In the last decade, the price of insulin, a hormone that helps keep the blood sugar levels of diabetic people stable, rose 200 percent between 2002 and 2013.
Insulin is one of the most important treatments for diabetes and, in only 10 years, its price is higher than the price of all the other treatments for diabetes combined, which was $502 a year, per patient. According to a new study, the price of insulin has been tripled, rising from $231 a year per person, to $736. Plus, the average amount of insulin used rose from 171 milliliters to 206 milliliters.
Philip Clarke, a professor of health economics at the University of Melbourne in Australia, says that the main reasons why the cost of insulin has risen is because people are going from using regular insulin to analogs of it, that can provide other benefits. Such medications include metformin, sulfonylureas, glitazones, DPP-4 inhibitors, amylin analogs and GLP-1 receptors agonists. Also, because doctors are prescribing insulin more often, especially for people with type 2 diabetes.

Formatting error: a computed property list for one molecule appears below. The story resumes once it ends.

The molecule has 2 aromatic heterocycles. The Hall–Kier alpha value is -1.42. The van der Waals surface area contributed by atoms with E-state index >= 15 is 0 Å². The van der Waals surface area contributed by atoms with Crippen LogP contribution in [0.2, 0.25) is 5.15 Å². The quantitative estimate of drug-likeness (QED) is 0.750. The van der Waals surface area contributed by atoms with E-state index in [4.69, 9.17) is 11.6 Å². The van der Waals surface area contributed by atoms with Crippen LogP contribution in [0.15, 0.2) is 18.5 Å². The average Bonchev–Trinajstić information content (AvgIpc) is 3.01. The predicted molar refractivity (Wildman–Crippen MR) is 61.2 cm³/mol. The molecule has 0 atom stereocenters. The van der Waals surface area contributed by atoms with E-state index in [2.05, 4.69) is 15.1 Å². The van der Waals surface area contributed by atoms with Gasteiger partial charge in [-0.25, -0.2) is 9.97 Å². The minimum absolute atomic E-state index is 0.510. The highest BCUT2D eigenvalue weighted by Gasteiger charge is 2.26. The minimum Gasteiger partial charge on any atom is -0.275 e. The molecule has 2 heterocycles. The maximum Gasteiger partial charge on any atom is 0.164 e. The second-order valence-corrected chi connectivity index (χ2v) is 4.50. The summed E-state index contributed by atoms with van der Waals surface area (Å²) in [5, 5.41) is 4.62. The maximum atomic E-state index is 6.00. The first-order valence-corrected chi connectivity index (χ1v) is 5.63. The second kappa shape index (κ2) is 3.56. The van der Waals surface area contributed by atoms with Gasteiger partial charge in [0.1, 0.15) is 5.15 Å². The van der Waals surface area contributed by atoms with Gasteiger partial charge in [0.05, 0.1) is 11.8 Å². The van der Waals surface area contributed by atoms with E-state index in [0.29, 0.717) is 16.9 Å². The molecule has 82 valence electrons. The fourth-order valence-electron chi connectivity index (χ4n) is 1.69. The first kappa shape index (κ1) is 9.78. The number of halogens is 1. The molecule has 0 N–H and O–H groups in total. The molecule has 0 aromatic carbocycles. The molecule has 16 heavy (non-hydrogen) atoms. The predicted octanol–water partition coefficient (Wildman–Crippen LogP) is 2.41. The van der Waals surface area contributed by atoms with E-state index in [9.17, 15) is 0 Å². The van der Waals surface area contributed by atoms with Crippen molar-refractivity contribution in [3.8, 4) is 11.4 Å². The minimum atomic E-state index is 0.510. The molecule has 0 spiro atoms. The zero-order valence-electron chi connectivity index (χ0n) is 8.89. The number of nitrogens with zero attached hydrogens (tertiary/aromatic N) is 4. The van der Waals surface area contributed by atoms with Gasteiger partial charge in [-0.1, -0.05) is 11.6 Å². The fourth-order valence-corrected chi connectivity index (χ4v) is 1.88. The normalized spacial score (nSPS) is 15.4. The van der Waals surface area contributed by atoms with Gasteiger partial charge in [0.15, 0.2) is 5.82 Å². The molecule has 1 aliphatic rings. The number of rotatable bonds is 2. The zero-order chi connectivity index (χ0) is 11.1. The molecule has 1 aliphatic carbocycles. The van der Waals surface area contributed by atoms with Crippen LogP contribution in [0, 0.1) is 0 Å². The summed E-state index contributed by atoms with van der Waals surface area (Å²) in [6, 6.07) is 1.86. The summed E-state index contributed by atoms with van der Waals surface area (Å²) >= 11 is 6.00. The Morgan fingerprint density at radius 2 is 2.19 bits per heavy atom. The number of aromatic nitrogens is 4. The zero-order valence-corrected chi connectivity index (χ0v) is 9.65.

“The dramatic increase in the cost of insulin in the United States may deny some people access to a life savings therapy. The price increases have had the greatest impact on individual patients without pharmacy benefits who pay out-of-pocket for their insulin, not on pharmacy benefit managers for large insurance companies who receive discounts,” Dr. William H. Herman, study author of the University of Michigan said.
The price of insulin does not seem to go down, and the reasons might be because of the regulations of bringing similar products to the market, and also the cost involved.
To obtain this information, the new study was based on a research data from 2002 to 2013 in the U.S., involving medical spending from 27,878 people with diabetes, whose average age was around 60 years old.